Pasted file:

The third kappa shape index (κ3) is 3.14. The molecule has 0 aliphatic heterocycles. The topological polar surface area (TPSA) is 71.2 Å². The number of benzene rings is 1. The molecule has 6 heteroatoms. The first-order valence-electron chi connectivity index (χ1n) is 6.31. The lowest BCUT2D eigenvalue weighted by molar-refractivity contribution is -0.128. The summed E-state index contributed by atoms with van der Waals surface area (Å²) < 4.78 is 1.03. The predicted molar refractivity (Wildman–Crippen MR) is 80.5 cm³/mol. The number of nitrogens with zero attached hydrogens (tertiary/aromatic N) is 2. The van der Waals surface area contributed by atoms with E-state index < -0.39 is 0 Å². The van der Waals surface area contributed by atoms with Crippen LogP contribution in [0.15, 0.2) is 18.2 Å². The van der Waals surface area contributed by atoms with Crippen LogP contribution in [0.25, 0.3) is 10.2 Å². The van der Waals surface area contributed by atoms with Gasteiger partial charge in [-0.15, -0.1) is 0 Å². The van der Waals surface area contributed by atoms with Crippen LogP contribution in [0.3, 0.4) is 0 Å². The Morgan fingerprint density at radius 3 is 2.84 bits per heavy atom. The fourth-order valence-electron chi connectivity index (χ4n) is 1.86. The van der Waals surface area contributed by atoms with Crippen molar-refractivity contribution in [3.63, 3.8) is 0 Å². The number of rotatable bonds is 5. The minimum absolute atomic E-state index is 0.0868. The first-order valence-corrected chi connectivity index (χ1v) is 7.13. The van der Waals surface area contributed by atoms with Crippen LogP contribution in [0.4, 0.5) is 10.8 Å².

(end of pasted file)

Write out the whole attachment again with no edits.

The third kappa shape index (κ3) is 3.14. The molecule has 0 aliphatic heterocycles. The topological polar surface area (TPSA) is 71.2 Å². The number of benzene rings is 1. The molecule has 6 heteroatoms. The first-order valence-electron chi connectivity index (χ1n) is 6.31. The lowest BCUT2D eigenvalue weighted by molar-refractivity contribution is -0.128. The summed E-state index contributed by atoms with van der Waals surface area (Å²) < 4.78 is 1.03. The predicted molar refractivity (Wildman–Crippen MR) is 80.5 cm³/mol. The number of nitrogens with zero attached hydrogens (tertiary/aromatic N) is 2. The van der Waals surface area contributed by atoms with E-state index < -0.39 is 0 Å². The van der Waals surface area contributed by atoms with Crippen LogP contribution in [0.15, 0.2) is 18.2 Å². The van der Waals surface area contributed by atoms with Crippen LogP contribution in [0.25, 0.3) is 10.2 Å². The van der Waals surface area contributed by atoms with Gasteiger partial charge in [-0.15, -0.1) is 0 Å². The van der Waals surface area contributed by atoms with Crippen LogP contribution in [0.3, 0.4) is 0 Å². The Morgan fingerprint density at radius 3 is 2.84 bits per heavy atom. The fourth-order valence-electron chi connectivity index (χ4n) is 1.86. The van der Waals surface area contributed by atoms with Crippen molar-refractivity contribution in [3.63, 3.8) is 0 Å². The number of rotatable bonds is 5. The minimum absolute atomic E-state index is 0.0868. The first-order valence-corrected chi connectivity index (χ1v) is 7.13. The van der Waals surface area contributed by atoms with Crippen LogP contribution in [0.4, 0.5) is 10.8 Å².